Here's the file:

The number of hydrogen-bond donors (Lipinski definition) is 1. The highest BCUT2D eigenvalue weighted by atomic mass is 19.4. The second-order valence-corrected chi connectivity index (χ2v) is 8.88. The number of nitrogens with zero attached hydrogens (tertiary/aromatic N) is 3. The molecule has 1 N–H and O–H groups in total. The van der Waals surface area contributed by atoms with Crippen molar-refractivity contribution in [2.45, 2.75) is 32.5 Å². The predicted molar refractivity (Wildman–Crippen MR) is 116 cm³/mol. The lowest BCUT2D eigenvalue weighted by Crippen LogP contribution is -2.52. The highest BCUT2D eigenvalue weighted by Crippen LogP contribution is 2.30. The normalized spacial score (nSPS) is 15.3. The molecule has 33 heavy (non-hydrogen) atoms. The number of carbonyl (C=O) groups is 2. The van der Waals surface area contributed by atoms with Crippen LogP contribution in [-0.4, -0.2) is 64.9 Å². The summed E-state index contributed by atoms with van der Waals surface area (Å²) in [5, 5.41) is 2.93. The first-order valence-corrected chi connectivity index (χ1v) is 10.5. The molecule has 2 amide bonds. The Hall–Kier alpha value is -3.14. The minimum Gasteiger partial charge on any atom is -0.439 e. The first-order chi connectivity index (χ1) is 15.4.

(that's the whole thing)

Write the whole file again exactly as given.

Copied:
The number of hydrogen-bond donors (Lipinski definition) is 1. The highest BCUT2D eigenvalue weighted by atomic mass is 19.4. The second-order valence-corrected chi connectivity index (χ2v) is 8.88. The number of nitrogens with zero attached hydrogens (tertiary/aromatic N) is 3. The molecule has 1 N–H and O–H groups in total. The van der Waals surface area contributed by atoms with Crippen molar-refractivity contribution in [2.45, 2.75) is 32.5 Å². The predicted molar refractivity (Wildman–Crippen MR) is 116 cm³/mol. The lowest BCUT2D eigenvalue weighted by Crippen LogP contribution is -2.52. The highest BCUT2D eigenvalue weighted by Crippen LogP contribution is 2.30. The normalized spacial score (nSPS) is 15.3. The molecule has 33 heavy (non-hydrogen) atoms. The number of carbonyl (C=O) groups is 2. The van der Waals surface area contributed by atoms with Crippen LogP contribution in [-0.4, -0.2) is 64.9 Å². The summed E-state index contributed by atoms with van der Waals surface area (Å²) in [5, 5.41) is 2.93. The first-order valence-corrected chi connectivity index (χ1v) is 10.5. The molecule has 2 amide bonds. The Hall–Kier alpha value is -3.14. The minimum Gasteiger partial charge on any atom is -0.439 e. The first-order chi connectivity index (χ1) is 15.4.